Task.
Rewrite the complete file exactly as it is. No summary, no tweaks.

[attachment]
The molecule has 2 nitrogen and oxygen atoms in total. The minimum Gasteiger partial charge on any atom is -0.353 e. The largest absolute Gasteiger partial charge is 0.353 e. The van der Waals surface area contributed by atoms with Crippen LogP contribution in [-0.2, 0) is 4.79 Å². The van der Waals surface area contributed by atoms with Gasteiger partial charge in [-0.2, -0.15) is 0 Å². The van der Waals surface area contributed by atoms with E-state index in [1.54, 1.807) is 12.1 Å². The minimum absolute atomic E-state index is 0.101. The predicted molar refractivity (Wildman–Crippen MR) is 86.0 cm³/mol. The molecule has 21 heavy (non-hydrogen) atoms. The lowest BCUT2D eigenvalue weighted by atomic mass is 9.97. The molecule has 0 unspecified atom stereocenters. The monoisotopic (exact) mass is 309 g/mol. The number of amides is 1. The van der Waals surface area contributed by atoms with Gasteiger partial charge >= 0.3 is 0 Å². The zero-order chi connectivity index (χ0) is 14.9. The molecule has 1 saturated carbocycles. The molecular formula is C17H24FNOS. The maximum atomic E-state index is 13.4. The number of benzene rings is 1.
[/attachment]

The molecule has 2 nitrogen and oxygen atoms in total. The minimum Gasteiger partial charge on any atom is -0.353 e. The largest absolute Gasteiger partial charge is 0.353 e. The van der Waals surface area contributed by atoms with Crippen LogP contribution in [-0.2, 0) is 4.79 Å². The van der Waals surface area contributed by atoms with Gasteiger partial charge in [-0.2, -0.15) is 0 Å². The van der Waals surface area contributed by atoms with E-state index in [1.54, 1.807) is 12.1 Å². The minimum absolute atomic E-state index is 0.101. The predicted molar refractivity (Wildman–Crippen MR) is 86.0 cm³/mol. The molecule has 21 heavy (non-hydrogen) atoms. The lowest BCUT2D eigenvalue weighted by atomic mass is 9.97. The molecule has 0 unspecified atom stereocenters. The monoisotopic (exact) mass is 309 g/mol. The number of amides is 1. The van der Waals surface area contributed by atoms with Gasteiger partial charge >= 0.3 is 0 Å². The zero-order chi connectivity index (χ0) is 14.9. The molecule has 1 saturated carbocycles. The molecular formula is C17H24FNOS. The maximum atomic E-state index is 13.4. The number of benzene rings is 1.